United States District Court, N.D. Indiana, South Bend Division
OPINION AND ORDER
R. Leichty Judge, United States District Court.
Cunningham, a professional photographer, filed this action
alleging copyright infringement against Montgomery &
Associates, Inc. for the unauthorized use of his photograph.
ECF 1. Montgomery has neither responded to the complaint nor
appeared in the case. An entry of default was already made
under Rule 55(a) (ECF 9), and Mr. Cunningham now requests
default judgment under Rule 55(b)(2) (ECF 10).
Cunningham is a professional photographer. ECF 1 at 1. At
some time, Mr. Cunningham took a photograph of Jessica and
Nick Rosier at an event that precipitates this suit.
Id. at 2; ECF 1-1 at 2. The photograph was
originally published March 10, 2016. ECF 1-2 at 2. On or
about May 24, 2018, Montgomery ran an article in its
magazine, The Beacher, which featured the photograph
without permission or attribution. Id. at 3; ECF 1
at 3; ECF 1-3 at 2.
Cunningham claims Montgomery infringed his copyright in the
photograph by reproducing and publicly displaying it in its
magazine without attribution, violating 17 U.S.C. § 106,
and that Montgomery intentionally removed copyright
management information (CMI) from the photograph, violating
§ 1202(b) of the Digital Millennium Copyright Act
(DMCA). ECF 1 at 3, 4. Mr. Cunningham is now requesting
default judgment against Montgomery for $5, 000.00 in actual
damages pursuant to § 504(b); $10, 000.00 in statutory
damages pursuant to § 1203(c)(3)(B); $2, 550.00 in
attorney fees and $440.00 in costs under § 1203(b)(5);
and any further relief the court deems just and proper. ECF
10 at 1.
court has discretion in granting a motion for default
judgment. See O'Brien v. R.J. O'Brien &
Assocs., Inc., 998 F.2d 1394, 1398 (7th Cir. 1993). A
default judgment is justified when “the defaulting
party has exhibited a willful refusal to litigate the case
properly, ” as shown by “a party's continuing
disregard for the litigation and for the procedures of the
court” and a “willful choice not to exercise even
a minimal level of diligence.” Davis v.
Hutchins, 321 F.3d 641, 646 (7th Cir. 2003). Generally,
all well-pleaded factual allegations of the complaint will be
taken as true and entitle plaintiff to relief. See Wehrs
v. Wells, 688 F.3d 886, 892 (7th Cir. 2012). Beyond the
well-pleaded allegations, the court may also consider several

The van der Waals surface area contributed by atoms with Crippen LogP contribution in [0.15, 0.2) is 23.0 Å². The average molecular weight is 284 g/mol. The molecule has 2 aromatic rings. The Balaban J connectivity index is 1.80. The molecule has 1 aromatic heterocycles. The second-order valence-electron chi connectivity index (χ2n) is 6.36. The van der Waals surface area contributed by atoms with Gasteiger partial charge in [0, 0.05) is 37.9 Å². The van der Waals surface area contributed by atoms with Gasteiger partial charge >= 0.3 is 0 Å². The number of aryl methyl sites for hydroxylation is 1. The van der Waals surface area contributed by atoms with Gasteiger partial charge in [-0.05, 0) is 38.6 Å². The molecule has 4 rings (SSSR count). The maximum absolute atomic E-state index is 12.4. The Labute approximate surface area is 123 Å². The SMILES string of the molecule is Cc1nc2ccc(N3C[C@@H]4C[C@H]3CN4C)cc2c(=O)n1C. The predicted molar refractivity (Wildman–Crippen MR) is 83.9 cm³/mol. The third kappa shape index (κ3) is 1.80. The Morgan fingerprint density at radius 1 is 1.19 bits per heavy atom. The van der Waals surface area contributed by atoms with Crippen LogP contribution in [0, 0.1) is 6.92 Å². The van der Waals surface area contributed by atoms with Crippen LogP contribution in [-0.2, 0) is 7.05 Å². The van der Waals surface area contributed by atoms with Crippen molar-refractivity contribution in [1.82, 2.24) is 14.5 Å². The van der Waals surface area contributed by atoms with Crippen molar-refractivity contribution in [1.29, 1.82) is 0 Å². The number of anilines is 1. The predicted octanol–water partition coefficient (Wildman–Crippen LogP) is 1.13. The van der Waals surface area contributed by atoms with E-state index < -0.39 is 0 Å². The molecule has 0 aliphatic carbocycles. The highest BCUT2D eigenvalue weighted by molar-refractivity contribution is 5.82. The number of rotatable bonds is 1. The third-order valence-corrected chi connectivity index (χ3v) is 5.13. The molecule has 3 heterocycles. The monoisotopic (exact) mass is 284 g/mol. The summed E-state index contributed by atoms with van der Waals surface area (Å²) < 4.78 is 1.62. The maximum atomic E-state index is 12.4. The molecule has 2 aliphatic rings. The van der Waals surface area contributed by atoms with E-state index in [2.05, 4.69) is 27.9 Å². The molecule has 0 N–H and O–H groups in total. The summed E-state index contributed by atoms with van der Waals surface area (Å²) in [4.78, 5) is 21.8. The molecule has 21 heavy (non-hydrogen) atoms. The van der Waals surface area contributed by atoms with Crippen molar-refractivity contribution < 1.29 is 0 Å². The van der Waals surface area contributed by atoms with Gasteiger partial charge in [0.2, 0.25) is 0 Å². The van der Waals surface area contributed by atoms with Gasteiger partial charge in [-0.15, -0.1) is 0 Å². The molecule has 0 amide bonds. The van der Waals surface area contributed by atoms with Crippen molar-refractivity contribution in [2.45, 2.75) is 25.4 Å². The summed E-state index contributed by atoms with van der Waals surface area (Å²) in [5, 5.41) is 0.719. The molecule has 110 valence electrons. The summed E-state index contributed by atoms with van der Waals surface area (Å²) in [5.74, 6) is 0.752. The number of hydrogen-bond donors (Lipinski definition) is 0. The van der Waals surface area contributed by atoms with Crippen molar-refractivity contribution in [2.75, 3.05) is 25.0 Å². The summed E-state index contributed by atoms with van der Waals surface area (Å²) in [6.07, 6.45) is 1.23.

factors when determining whether to grant a default judgment,
including: (1) the amount of money requested; (2) delays
resulting in prejudice to the plaintiff; (3) material issues
of fact or substantial public importance; (4) and whether the
default is strictly technical. Cameron v. Myers, 569
F.Supp.2d 762, 764 (N.D. Ind. 2008).
determination of liability does not end the default judgment
analysis. Once liability has been determined, the damages
alleged by the plaintiff must still be proven. See
Wehrs, 688 F.3d at 892. An evidentiary hearing is
required to determine damages unless the plaintiff is seeking
a reasonably certain amount that can be ascertained through
documentary evidence or detailed affidavits. Domanus v.
Lewicki, 742 F.3d 290, 304 (7th Cir. 2014) (citing
Dundee Cement Co. v. Howard Pipe & Concrete Prods.,
Inc., 722 F.2d 1319, 1322 (7th Cir. 1983)).
case, a hearing is not necessary to determine Mr. Cunningham
is entitled to a default judgment. Taking all well-pleaded
factual allegations in the complaint as true, Mr. Cunningham
has established ownership of the photograph copyright, that
Montgomery infringed on this copyright when it used the
photograph in its magazine, and that Montgomery knowingly
removed CMI from the photograph. Montgomery was served on
January 24, 2019, (ECF 6) but has not responded in any way to
the proceedings, so the court finds that default judgment is
appropriate in this case.
more difficult to determine is whether Mr. Cunningham has met
his evidentiary burden on damages. Mr. Cunningham has
submitted only one affidavit, that of his counsel, Mr.
Richard Liebowitz (ECF 11); and the documentary evidence
attached to the complaint (e.g., the photograph) does not
inform the subject of damages.
Liebowitz gives an account of his fees and costs incurred
during this litigation and legal authority informing the
court's award of statutory damages under §
1203(c)(3)(B); however, he seems not to speak to the §
504(b) actual damages incurred by Mr. Cunningham. Without
additional evidence, mere assertions of what Mr. Cunningham
is claiming is not enough to prove actual damages. See
Bell v. Taylor, 827 F.3d 699, 709 (7th Cir. 2016)
(quoting On Davis v. The Gap, Inc., 246 F.3d 152,
166 (2d Cir. 2001)) (“The question is not what the
owner would have charged, but rather what is the fair market
value.”). The court lacks not just evidence of a
reasonably certain amount, but also enough evidence to
satisfy § 504(b). If Mr. Cunningham believes he is
entitled to actual damages under § 504(b), then he must
present evidence or request an evidentiary hearing on the
Cunningham also requests statutory damages under §
1203(c)(3)(B) of the DMCA in the amount of $10, 000. Under
Section 1203(c)(3)(B), the court may grant statutory damages
for each violation of § 1202 “in the sum of not
less than $2, 500 or more than $25, 000.” Mr. Liebowitz
has provided examples of similar cases where the courts have
found $10, 000 an appropriate amount (ECF 11 4-5); and the
court agrees that $10, 000 is appropriate here.
Mr. Liebowitz requests attorney fees and costs in the amount
of $2, 550 and $440 respectively. Id. at 6. The
court, in its discretion, may award reasonable attorney fees
and costs under § 1203(b)(4)-(5). In his affidavit, Mr.
Liebowitz provides the amounts charged for each task and any
court costs. ECF ...